Student Research Topics

Hemp on the Navajo Nation: Returning to Hozhó After the Disruption of Navajo Nation v. Benally

Taylor Bingham

Hemp has been explored as a potential source of economic development by many tribal nations. As of March 22, 2021, 41 tribes have approved hemp production plans through the U.S. Department of Agriculture (USDA), while an additional six tribes have submitted plans that are currently under review.[1] The Navajo Nation is not among them. Though the Nation began to explore industrial hemp production in 2019, the reputation of cannabis[2] preceded these efforts. Though some leaders recognized that the introduction of a nonnative plant species into the environment should be approached delicately, others saw changes to Navajo Nation cannabis laws in preparation for this development as an opportunity to introduce large scale illicit hemp farming, without regard for its potential consequences.

In my paper, I use the case Navajo Nation v. Benally[3] (Shiprock D. Ct. 2020)as a lens to examine how the introduction of industrial hemp cultivation to the Navajo Nation is both supported by and in tension with Diné traditional law. This case was a culmination of local efforts to shut down illicit hemp farms that rapidly expanded in and around the Shiprock, New Mexico community over the span of less than two years. [4] Dineh Benally, a former Navajo Nation political figure and advocate for hemp cultivation as a means of economic development, supervised the farms and was in the process of developing several businesses relating to them when the complaint against him was first filed. [5] After complaints to local officials yielded little response, a combination of investigatory journalism, community activism, and local administrative investigations led to the Navajo Nation requesting and being granted a preliminary injunction and temporary restraining order against Benally and his operation. [6] Though the coronavirus has put any further action against Benally on hold, the farms left a lasting impact on the land, the water, and the community that has yet to be remedied.[7]

I begin my paper with an overview of cannabis law on the Navajo Nation, beginning in 2000 and ending with the most recent order granted in the Benally case in September of 2020. I then briefly profile some traditional Diné legal principles in order to provide a framework for analysis of conflicts brought about by the alleged actions taken by the Defendant in Benally. Next, I use this framework to analyze the Benally filings, focusing on three ways in which the illicit introduction of hemp farming by the Defendant caused disruption to Navajo Nation lands, the people, and the community as a whole. Finally, I conclude by using fundamental Diné legal principles to examine ways in which both the Navajo Nation and the Defendant in Benally could address the harms caused by both regulated and unregulated hemp farming so that the community can move forward.

I was inspired to write about this issue because of the tensions I saw in the press coverage of the case between the pursuit of viable, sustainable economic development by Navajo Nation leadership and the ways the Diné indigenous legal tradition frames the importance of relationships. The introduction of industrial hemp farming has the potential to impact environmental resources, tribal sovereignty and self-governance, and the relationships among community members. If approached haphazardly, as was arguably done in Benally, this potential industry may be doomed to fail.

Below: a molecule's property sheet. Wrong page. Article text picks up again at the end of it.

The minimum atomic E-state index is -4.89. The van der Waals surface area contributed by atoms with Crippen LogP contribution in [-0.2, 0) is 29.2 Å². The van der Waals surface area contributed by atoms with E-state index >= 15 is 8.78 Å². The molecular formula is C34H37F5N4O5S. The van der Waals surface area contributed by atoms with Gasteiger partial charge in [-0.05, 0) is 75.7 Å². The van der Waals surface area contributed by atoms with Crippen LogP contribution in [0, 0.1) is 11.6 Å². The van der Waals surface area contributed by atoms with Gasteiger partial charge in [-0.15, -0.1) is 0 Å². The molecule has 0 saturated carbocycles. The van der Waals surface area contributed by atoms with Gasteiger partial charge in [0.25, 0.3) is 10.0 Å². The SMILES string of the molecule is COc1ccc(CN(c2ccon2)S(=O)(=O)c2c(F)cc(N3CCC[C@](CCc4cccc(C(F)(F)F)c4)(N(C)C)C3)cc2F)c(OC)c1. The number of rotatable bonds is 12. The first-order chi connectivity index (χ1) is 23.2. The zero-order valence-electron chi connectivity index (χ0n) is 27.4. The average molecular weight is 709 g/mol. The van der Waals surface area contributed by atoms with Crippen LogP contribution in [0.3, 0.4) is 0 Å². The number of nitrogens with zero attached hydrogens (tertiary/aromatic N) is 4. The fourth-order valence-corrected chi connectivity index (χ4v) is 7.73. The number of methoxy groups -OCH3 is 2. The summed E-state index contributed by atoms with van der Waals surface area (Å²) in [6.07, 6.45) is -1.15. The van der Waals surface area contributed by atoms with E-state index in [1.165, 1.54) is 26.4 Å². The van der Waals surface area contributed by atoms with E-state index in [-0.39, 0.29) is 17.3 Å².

As I reflect on writing this piece, I acknowledge I am writing from the perspective of an outsider with no lived experience of the Diné legal tradition. I relied on published works by Justice Raymond D. Austin, who served on the Navajo Nation Supreme Court for 16 years, as well as Navajo Nation court opinions to describe the Diné legal tradition and apply it to the Benally case and its consequences. I also relied on coverage of the case by Arlyssa Becenti, reporter for the Navajo Times, whose work provided a window into the perspectives of the Shiprock community as they faced the consequences of this disruptive farming operation. Finally, I would not have been able to reach my limited level of understanding without the patient guidance of my mother-in-law, Dolly C. Begay, who answered so many questions and gently corrected my pronunciation along the way. I’ve learned so much through this experience, and I look forward to continuing to broaden my knowledge and understanding of the indigenous legal tradition as a primary source of law.

[1] Agricultural Marketing Service, Status of State and Tribal Hemp Production Plans for USDA Approval, U.S. Dept. of Agriculture, (last visited Apr. 5, 2021).

[2] Though the terms “cannabis,”, “marijuana,” and “hemp” are often used interchangeably, this is inaccurate. “Cannabis” is used to refer to any product derived from the Cannabis sativa plant. “Marijuana” refers to cannabis that contains higher levels of THC, while “hemp” is used to refer to cannabis plants with less THC. Cannabis (Marijuana) and Cannabinoids: What You Need to Know, Nat’l Ctr. for Complementary and Integrative Health, (last visited Apr. 5, 2021).

[3] See Arlyssa Becenti, 2020 in Review: Cannabis Farmer Still Free After Major Bust, Navajo Times (Dec. 30, 2020), for a review of the circumstances that led to the preliminary injunction and TRO in this case.

[4] Id.

[5] Id.

[6] Id.

[7] Id.

Student Research Topics

Traditional Tlingit Law & Governance and Contemporary Sealaska Corporate Governance: 4 Core Values and a Jurisprudence of Transformation